Some 37 years after President Richard Nixon made a historic trip to China, the Bakersfield Museum of Art with the help of Heritage of America Educational & Cultural Foundation is hosting its first exhibit of artwork created by artists from all over China. Most of the artwork is done by children and museum officials say the art reflects a more colorful, upbeat and vibrant outlook than in traditional Chinese art.
“What we are going to see in this exhibit is how China has changed drastically in the last 30 years and that the artwork has become much more contemporary, lively, colorful...a whole bent towards a happier nature to the artwork than in the past. It’s not what you would expect,” said museum curator, Emily Falke
The “Colors of China – Paintings, Sculpture and Calligraphy” opened September 17 at the museum and is the first time a group of Chinese artists have exhibited there. The exhibit was conceptualized and coordinated with the offices of Heritage of America Educational & Cultural Foundation in Bakersfield and Beijing. Some 38 of the artists were present for the opening, including some of the children, who were on their first trip to the U.S.
Over 120 pieces are on display, mainly paintings, 80 percent of which are children’s works. Falke said the children’s works show an incredibly high level of artistic skill. Children aged 9-15 were chosen to exhibit and Falke said they are “off the charts beyond what you would see in most other countries.”
The kids’ work in particular shows a “musical, happy, lofty soul” she said.
“There is content in it that is very upbeat which is sort of interesting in a culture that has struggled. It’s kind of interesting, politically, to see where the kids are,” she said.
The adult works are in a more traditional Chinese style, done in oils and acrylics, calligraphy, watercolor and ceramics. Many of the pieces hang on scrolls and almost all the works (adult and children) are for sale in a price range from $800 to almost $5000.
Heritage of America’s Executive Director, Dr. Jess Nieto, said the exhibit is one of the most important to ever be held in Bakersfield. He worked with Dr. Jian Hu, Director of the Beijing branch office of Heritage of America and Zhang Jie, director of the Beijing Tongdao Culture-Art Center - a Chinese art association - to coordinate the artists’ participation.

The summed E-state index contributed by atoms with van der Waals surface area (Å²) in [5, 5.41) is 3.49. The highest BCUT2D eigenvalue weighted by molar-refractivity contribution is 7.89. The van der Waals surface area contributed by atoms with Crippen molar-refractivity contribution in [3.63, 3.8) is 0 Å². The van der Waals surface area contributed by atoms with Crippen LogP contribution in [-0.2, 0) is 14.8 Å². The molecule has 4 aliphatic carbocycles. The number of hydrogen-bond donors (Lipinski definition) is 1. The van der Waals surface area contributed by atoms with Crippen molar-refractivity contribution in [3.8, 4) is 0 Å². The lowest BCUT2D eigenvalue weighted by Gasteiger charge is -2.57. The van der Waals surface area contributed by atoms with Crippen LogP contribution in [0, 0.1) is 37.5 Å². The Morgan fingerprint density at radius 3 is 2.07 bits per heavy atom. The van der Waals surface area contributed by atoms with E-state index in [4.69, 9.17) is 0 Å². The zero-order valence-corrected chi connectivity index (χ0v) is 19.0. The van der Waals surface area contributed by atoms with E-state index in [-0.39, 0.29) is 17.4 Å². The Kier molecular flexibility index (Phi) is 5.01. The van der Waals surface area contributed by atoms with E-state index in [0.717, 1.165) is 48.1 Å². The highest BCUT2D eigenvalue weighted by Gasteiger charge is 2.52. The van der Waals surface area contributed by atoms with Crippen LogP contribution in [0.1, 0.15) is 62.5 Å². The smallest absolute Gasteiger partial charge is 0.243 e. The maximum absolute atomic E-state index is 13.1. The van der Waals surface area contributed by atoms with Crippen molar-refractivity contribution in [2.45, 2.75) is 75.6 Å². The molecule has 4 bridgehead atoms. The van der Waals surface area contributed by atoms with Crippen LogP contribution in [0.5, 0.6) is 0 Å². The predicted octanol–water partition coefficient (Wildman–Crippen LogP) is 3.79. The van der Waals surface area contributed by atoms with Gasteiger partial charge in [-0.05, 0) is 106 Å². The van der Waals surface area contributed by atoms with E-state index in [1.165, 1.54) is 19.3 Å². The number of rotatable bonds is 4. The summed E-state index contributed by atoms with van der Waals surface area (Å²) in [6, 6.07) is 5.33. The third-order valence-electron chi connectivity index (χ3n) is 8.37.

"Bringing a representative collection of contemporary and traditional, classical Chinese art and calligraphy along with children's art was a challenge but an exciting project for us," said Dr. Hu. The artists were selected based on the outcome of many art contests held in various Chinese provinces where the children competed to represent their country in the U.S.
Dr. Hu said the exhibit is one way to foster understanding between the U.S. and China.
“We hope that Americans will learn more about recent developments of fine arts in China and will like their artworks. Although we know that most Americans may not be familiar with traditional Chinese painting and calligraphy, which are different from a Western painting system, we would like to introduce these artworks to the American people and hope that Americans can understand and like these Chinese arts, with thousands years of history,” Dr. Hu said.
Falke said the advanced skills of the children show how important it is for children to receive art education.
“I think it’s remarkable and will be of great interest to our community to see how art is so much a part of culture and schooling in China and how the children have taken this academic lead in arts, probably worldwide. It’s really spectacular,” she said.
“They are a very driven culture and they are also into the arts,” Falke added. “They are culturally rich in the arts and they pay attention to studying arts and have incorporated it into their education.”
Falke and Dr. Nieto agreed that the logistics of such a show were daunting. Obtaining the right artists, choosing the work, shipping it and simply translating titles of works all proved challenging. But a coordinated effort between the museum, Heritage of America and a committee of Chinese artists and people involved in the arts in China worked for over a year to secure the exhibit.
"I really think viewers of this art in this country are really going to be surprised to the sophistication, talent, and expressive creativity of these young artists,” said Dr. Nieto. “We are very lucky and fortunate in Bakersfield for all of us to have pulled off this major exhibit of Chinese art which is quite rare to see."
Some 120 pieces of art by children and adults will adorn the The Bakersfield Museum of Art beginning September 17, in an exhibit curated by the Museum and the Heritage of America Educational and Cultural Foundation offices of Bakersfield and Beijing, under the direction of Dr. Jess Nieto of the Heritage Bakersfield Main Office, and Dr. Jian Hu of the Heritage of America Beijing Office.
The Colors of China: Paintings, Calligraphy and Children's Art, created by youth and adult artists from all over China, includes paintings, pottery and calligraphy.